Kaine, Axelrod Lash Out At McConnell For Abandoning Post-Election Bipartisanship Before Election


WASHINGTON -- The notion that the results of the 2010 elections could somehow produce an element of political harmony always seemed a bit detached from the realities of governance.

And on Tuesday, the blame game for who soured the post-election environment began (a week before the election actually took place) with Democrats lashing out at Senate Minority Leader Mitch McConnell (R-Ky.) for stating that the "single most important thing we want to achieve is for President Obama to be a one-term president."

"Mitch McConnell's idea of 'achievement' illustrates everything that's wrong with the Republican Party," responded DNC Chairman Tim Kaine. "For Republicans, it's about partisanship over solutions -- obstructing progress to do the bidding of moneyed special interests in the hopes of winning electoral victories. That's not achievement. That's exactly what Americans hate about Washington..."

"Now, the Republican Leader in the Senate - the very man who set his Republican colleagues on a course of politically motivated obstruction even before the President was sworn into office - is promising two more years of politics as usual," Kaine added. "Republicans continue to put their party's interests ahead of solving the important issues facing the country and the American people, and that's just plain wrong."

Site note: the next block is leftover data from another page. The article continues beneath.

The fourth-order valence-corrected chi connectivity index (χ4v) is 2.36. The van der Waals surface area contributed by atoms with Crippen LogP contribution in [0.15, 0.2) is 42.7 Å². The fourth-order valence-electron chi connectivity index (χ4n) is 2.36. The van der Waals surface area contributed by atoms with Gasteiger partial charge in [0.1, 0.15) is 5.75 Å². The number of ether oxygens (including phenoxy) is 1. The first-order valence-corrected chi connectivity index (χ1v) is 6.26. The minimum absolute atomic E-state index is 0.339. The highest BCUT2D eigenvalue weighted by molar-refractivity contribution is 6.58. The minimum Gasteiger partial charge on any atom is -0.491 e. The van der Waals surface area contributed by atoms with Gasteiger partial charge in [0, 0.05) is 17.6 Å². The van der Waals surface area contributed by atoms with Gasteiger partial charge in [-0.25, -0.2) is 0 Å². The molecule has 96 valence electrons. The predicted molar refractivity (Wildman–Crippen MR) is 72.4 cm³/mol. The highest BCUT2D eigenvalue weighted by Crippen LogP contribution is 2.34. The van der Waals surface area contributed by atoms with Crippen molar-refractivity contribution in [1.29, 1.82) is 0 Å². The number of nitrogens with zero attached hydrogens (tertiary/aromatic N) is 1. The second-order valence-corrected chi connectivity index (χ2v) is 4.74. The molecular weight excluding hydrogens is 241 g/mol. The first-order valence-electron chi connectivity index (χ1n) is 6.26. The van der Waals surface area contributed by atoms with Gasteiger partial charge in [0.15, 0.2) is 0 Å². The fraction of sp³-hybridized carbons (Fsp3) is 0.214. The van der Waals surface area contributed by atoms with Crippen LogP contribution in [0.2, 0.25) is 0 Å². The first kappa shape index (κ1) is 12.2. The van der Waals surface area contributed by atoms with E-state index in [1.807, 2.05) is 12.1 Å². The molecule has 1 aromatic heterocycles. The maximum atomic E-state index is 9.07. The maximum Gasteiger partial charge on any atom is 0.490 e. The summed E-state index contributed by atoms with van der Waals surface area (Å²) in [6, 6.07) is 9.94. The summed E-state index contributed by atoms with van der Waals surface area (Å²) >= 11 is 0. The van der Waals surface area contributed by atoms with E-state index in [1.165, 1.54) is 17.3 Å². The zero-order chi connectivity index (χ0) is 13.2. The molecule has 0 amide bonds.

Kaine's statement came just hours after White House senior adviser David Axelrod issued a (slightly milder) denunciation of his own, calling McConnell's comment "unfortunate for the country." A top Democratic source, however, tells The Huffington Post that Press Secretary Robert Gibbs is likely to whack away at McConnell during Tuesday's briefing.

There were, it should be noted, ample signs of McConnell's posture well before he divulged his desires for a one-term presidency to the National Journal. Back in early August, the senator said that while he was interested in working with the White House following the elections it would have to be done with conservative policies as the base point.

"I'm not going to be very interested in doing things left of center," he said. "It is going to have to be center right. I think the president is a flexible man. I'm hoping he will become a born-again moderate."

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